Most customers will buy Home Server-like appliances with Small Business Server 'Aurora' installed, but there will also be an option to build your own.
Screenshots: Simon Bisson
The setup includes basic configuration of Aurora's Active Directory. The installation tools simplify this process to naming the server and the Active Directory domain.
You'll need to set up an administrator account. This will be used for initial configuration of the server and will give access to the Aurora dashboard (either through Remote Desktop or the client console application).
Most users won't see Aurora's startup screen, as it's intended for use on monitorless appliances. However it's here that its Windows Server 2008 R2 heritage is most evident.
Small Business Server 'Aurora' owes a lot to Home Server, and instead of multiple administration tools everything you need is concentrated into one Dashboard. A list of initial tasks speeds up getting started.
A simple settings dialogue box lets you tune server setup, including managing update procedures. Aurora is based on Server 2008 R2, so it'll receive updates on a similar schedule to the rest of Microsoft's server operating systems.
Underneath the simplified Aurora user interface is a full Active Directory implementation (needed for its cloud service integration), although you wouldn't suspect it from the simple Add User wizard.
You can use the Add User tools to adjust Aurora's password rules. The slider adjusts password strength, while a tick box allows you to choose whether or not passwords expire.
The final piece of the Add User story is giving users access to files and folders via Aurora's Remote Web Access. You can assign links to shared folders and to remote PCs — and for administrator accounts, access to the Aurora Dashboard.
One key feature of Aurora is its remote access tools. These give users web and remote desktop access to server files and PCs. You'll need to set up routers and domain names to provide anywhere, anytime access.
You don't need to have an internet domain set up for Aurora's remote web access to work, as Microsoft will give you a free redirector on its remotewebaccess.com domain. We'd recommend having your own domain, though, as it simplifies using Aurora with cloud email and collaboration services.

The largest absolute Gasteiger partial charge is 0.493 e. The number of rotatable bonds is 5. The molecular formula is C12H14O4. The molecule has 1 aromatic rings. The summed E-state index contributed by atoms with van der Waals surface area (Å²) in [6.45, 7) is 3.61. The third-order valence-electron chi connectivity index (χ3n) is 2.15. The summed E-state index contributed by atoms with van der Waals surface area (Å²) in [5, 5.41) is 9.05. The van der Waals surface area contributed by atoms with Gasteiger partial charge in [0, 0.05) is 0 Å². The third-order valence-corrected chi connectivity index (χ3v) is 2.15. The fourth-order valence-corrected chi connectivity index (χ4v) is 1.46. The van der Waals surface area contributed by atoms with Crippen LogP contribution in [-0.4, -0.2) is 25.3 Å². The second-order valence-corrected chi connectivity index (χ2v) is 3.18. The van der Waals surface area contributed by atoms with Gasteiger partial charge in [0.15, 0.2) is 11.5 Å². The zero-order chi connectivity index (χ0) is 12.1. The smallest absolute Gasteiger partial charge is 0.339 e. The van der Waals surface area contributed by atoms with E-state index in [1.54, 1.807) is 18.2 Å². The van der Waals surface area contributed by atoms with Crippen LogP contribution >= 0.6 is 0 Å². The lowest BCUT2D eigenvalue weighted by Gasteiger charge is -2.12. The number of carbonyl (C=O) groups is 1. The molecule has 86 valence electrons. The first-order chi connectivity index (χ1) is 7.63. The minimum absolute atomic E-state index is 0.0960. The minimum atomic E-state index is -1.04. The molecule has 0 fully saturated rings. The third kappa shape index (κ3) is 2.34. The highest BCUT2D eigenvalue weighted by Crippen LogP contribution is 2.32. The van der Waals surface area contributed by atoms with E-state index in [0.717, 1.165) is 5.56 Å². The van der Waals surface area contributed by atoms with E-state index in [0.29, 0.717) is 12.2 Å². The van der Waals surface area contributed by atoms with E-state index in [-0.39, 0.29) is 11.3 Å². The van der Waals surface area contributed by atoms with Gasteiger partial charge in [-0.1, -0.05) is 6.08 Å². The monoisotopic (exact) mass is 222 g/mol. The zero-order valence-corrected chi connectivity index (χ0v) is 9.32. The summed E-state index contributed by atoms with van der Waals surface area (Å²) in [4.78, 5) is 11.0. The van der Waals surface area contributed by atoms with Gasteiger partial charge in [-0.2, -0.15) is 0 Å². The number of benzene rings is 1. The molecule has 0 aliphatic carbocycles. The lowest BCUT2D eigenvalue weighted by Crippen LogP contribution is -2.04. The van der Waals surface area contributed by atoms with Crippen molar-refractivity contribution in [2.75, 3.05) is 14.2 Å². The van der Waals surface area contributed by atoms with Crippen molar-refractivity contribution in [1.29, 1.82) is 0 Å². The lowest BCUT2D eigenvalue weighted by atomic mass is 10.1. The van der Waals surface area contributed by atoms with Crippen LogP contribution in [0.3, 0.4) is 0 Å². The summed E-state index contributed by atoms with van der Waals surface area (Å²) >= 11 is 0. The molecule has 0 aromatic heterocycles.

The Users tab in the dashboard isn't just for managing user access to shared folders. You can also use it to assign remote desktop access to specific computers. Individual users can be given access to just their desktop PC, while administrators and support staff can be allowed access to all of the PCs in a network.
The Add-ins tab on the Aurora Dashboard lets you configure and manage third-party plug-ins and cloud service subscriptions.
One of Aurora's most important features is its remote PC management tools. Use the Computers and Backup tab to check for problems with connected PCs and to monitor their backup status.
Aurora doesn't use a traditional file system. Instead, drives are pooled into a single storage space, where files can be duplicated for security — just add extra drives to increase storage as you need more space.
Remote users connect to Aurora using their standard web browser. We found the remote web access site worked well in any modern browser, including Chrome and Firefox.
Each user gets a home page with a very Windows Live look-and-feel. There are links for remote access to PCs and servers, and to shared folders.
The file area of the Aurora web access application has a familiar Explorer-like look and feel, and files can be download to any PC as required.
When you connect to a remote computer through the Aurora Remote Web Access service, you'll be connected to a Remote Desktop session using a gateway running on the Aurora server.
Client PCs need to be connected to Aurora to download and install the client software. There's support for Macs as well as PCs.
All users need to do is fill in their username and password. The installer then joins their PC to the Aurora domain, and migrates files and settings to their new account.